Lately, I've been on an oatmeal kick. My kids and I can't get enough, especially after I started investigating the health benefits of whole grains and learned the easiest, most delicious way to get those grainy nutrients: soak thick-cut oatmeal overnight with a bit of whey, buttermilk or raw milk and cook it in the morning. It takes less than a minute the night before, and only a few minutes of active work in the morning, and I serve my oatmeal with fresh fruit in season, chopped-up nuts from local farmers, organic maple syrup, organic raw milk. Even though I'm using the luxi-est ingredients available and paying retail prices (often from the farmer's market, which is a pricey-but-sustainable choice), each serving costs me less than $1.50.
Enter Starbucks and their "perfect oatmeal." For $2.45, I can pick two of three mix-ins -- dried fruit (sweetened with sugar), nuts or brown sugar. At $2.45 for what is essentially just a cardboard cup with some chopped-up grains, and with that smug name, I expected something great. After all, this whole line of foods is part of CEO Howard Schultz' mission to eat more healthy himself; his cholesterol and weight were deemed too high by his physician. Oatmeal does, after all, seem a sensible and quick alternative to other fast breakfasts, like doughnuts, Egg McMuffins, and the like.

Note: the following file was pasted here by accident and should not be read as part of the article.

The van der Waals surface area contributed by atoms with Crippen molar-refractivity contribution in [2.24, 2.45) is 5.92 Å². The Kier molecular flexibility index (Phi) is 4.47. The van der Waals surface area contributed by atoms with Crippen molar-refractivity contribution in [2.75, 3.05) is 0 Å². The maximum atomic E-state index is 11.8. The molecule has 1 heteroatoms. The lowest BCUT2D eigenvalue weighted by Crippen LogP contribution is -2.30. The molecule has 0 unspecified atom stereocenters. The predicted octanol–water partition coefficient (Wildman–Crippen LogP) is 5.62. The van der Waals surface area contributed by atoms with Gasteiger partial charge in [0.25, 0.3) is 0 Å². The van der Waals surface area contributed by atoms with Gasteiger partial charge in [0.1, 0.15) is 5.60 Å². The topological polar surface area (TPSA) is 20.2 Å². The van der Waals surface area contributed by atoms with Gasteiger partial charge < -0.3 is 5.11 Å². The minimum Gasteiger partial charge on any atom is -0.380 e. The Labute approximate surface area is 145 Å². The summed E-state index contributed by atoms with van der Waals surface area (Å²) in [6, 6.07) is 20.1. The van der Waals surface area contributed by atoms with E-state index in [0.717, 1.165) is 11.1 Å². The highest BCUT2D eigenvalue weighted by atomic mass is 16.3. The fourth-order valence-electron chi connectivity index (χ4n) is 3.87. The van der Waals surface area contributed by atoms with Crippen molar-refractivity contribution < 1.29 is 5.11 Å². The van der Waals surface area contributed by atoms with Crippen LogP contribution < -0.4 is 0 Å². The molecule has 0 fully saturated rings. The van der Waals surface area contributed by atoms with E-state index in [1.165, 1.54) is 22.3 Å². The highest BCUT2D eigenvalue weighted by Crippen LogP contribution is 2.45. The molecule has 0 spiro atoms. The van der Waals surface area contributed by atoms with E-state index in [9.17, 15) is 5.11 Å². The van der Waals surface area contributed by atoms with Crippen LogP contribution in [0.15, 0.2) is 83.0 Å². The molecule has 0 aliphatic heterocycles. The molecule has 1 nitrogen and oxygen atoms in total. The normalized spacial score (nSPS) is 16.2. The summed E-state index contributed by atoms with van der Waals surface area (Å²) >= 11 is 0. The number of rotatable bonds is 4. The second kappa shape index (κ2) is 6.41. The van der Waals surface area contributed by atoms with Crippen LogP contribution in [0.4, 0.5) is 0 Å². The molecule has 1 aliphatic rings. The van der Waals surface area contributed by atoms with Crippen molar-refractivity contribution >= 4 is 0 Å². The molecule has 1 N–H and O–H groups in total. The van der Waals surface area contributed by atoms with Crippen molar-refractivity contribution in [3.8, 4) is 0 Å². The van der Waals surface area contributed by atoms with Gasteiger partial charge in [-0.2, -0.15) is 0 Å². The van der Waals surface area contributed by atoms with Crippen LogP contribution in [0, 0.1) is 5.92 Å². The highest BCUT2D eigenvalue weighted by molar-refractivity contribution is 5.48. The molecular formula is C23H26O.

But Howie! What's with all that sugar? And what's with the instant oatmeal? I tried a bowl and was flummoxed. First: it wasn't that good, what with the instant oats and the skim milk. Not only would you eat a lot of processed sugar were you to choose either brown sugar or dried fruit on your perfect oatmeal, using instant oats removes a lot of the good nutrients. So you'll be messing with your body's metabolism (processed sugars and highly-processed grains trick your body into thinking it wants more, causing overeating and directly contributing to weight gain), in addition to paying more than you could if you made it at home.
Making your own oatmeal is cheaper, better for you, and it will prevent you from thinking you need a pastry too... and a grande mocha... paying off huge in lower health costs down the road.
Starbucks' new healthy breakfasts: Worth the cash?